Secondary Source Analysis

Topics: Slavery, British Empire, Atlantic slave trade Pages: 3 (406 words) Published: February 13, 2015

“Secondary Source Analysis: Slavery and the British”

Bonilla, Karla
History 151
February 7, 2015

“Slavery and the British” was written by James Walvin, Professor of History Emeritus at University of New York. He has written over 30 books in the subject matter therefore making the article a credible secondary source (2014). The source was found on UWLibraries website, originally Published by History Today of London, U.K., a periodical pertaining to history (2014). Though first published in 1975 (2014), the author has continued his research in subject matter and continued with other books and publications as well as holds Professor level at a University. It is also still currently available at UW libraries websearch site of scholarly publications. The audience for this article is college based audience as it is very in depth information of continual studies on slave trade. The source itself is reliable to historical research on slaves as Mr. Walvin is educated in the matter and instructs on this. His expressions of the matter as well as inputs can be well interpreted to his knowledge of consistent research on the subject. His reliability makes him a credible source for further research on the slave trade. Though he does not present documentation in citation throughout the article or the pictures provided, and grammatically in the beginning, his attention to detail is not of the upmost favorable, he does provide further readings for confirmation onto the facts stated in the article. Also, he provides adequate dates to his facts in where make it researchable for confirmation. Mr. Walvins’s article found on the UW libraries website is linked to the original publishing website of History Today (2014), which is up to date as of 2014. His article is also still available on He has contributed to additional related books with partner authors such as “The British Slave Trade: Abolition, Parliament...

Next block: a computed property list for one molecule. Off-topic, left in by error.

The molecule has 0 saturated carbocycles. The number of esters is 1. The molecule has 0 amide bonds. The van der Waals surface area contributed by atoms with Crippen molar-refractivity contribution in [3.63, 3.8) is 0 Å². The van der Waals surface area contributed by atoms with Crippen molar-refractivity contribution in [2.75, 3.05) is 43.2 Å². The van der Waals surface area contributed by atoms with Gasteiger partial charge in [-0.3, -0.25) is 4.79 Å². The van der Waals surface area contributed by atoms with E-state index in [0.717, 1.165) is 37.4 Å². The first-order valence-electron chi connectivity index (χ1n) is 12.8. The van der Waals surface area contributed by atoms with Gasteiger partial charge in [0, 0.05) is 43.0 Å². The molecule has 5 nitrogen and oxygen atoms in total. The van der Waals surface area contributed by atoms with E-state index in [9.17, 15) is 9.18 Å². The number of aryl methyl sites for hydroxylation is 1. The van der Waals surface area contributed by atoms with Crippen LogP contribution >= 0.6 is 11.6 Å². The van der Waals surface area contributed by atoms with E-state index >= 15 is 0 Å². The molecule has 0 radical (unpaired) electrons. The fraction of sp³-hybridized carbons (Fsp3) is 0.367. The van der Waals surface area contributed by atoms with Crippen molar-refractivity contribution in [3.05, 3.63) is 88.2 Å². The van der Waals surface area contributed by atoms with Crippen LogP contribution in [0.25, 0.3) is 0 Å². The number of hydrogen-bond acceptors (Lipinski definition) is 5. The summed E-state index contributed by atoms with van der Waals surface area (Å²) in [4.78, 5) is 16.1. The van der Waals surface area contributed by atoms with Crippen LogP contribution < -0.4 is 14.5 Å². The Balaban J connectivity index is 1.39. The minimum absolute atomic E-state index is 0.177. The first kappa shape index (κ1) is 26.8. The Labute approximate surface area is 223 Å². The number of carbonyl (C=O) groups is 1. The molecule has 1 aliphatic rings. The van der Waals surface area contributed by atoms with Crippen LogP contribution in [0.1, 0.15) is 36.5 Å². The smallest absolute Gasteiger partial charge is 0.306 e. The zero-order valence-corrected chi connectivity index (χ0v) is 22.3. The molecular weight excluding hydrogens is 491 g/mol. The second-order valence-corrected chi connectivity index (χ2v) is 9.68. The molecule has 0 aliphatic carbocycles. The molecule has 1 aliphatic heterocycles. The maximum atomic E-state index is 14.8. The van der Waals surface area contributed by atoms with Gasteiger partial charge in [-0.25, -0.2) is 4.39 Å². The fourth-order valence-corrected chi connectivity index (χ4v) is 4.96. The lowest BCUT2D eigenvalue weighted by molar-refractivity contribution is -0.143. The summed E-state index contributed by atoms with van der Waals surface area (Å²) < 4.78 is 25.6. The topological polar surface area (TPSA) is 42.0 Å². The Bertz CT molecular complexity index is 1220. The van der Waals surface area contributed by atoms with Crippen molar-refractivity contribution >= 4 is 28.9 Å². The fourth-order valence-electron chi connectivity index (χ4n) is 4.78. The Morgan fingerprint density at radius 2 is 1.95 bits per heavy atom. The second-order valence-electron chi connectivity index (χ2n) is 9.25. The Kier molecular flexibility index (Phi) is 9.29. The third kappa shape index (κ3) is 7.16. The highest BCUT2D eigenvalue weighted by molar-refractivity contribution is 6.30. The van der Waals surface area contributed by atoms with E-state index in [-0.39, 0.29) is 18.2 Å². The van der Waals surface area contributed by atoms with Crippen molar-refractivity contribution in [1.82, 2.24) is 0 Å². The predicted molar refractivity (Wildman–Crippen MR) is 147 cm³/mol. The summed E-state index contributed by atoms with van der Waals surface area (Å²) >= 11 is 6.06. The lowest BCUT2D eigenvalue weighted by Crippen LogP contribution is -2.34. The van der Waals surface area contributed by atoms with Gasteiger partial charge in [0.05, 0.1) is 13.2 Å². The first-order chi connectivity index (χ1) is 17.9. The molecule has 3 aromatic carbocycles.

References: "Professor James Walvin." Professor James Walvin. January 1, 2014.
Professor James Walvin." : Books, Biography, Blog, Audiobooks, Kindle. January 1, 2015.
"Slavery and the British." Slavery and the British. January 1, 2014.
"Spartacus Educational." Spartacus Educational. January 1, 2014.
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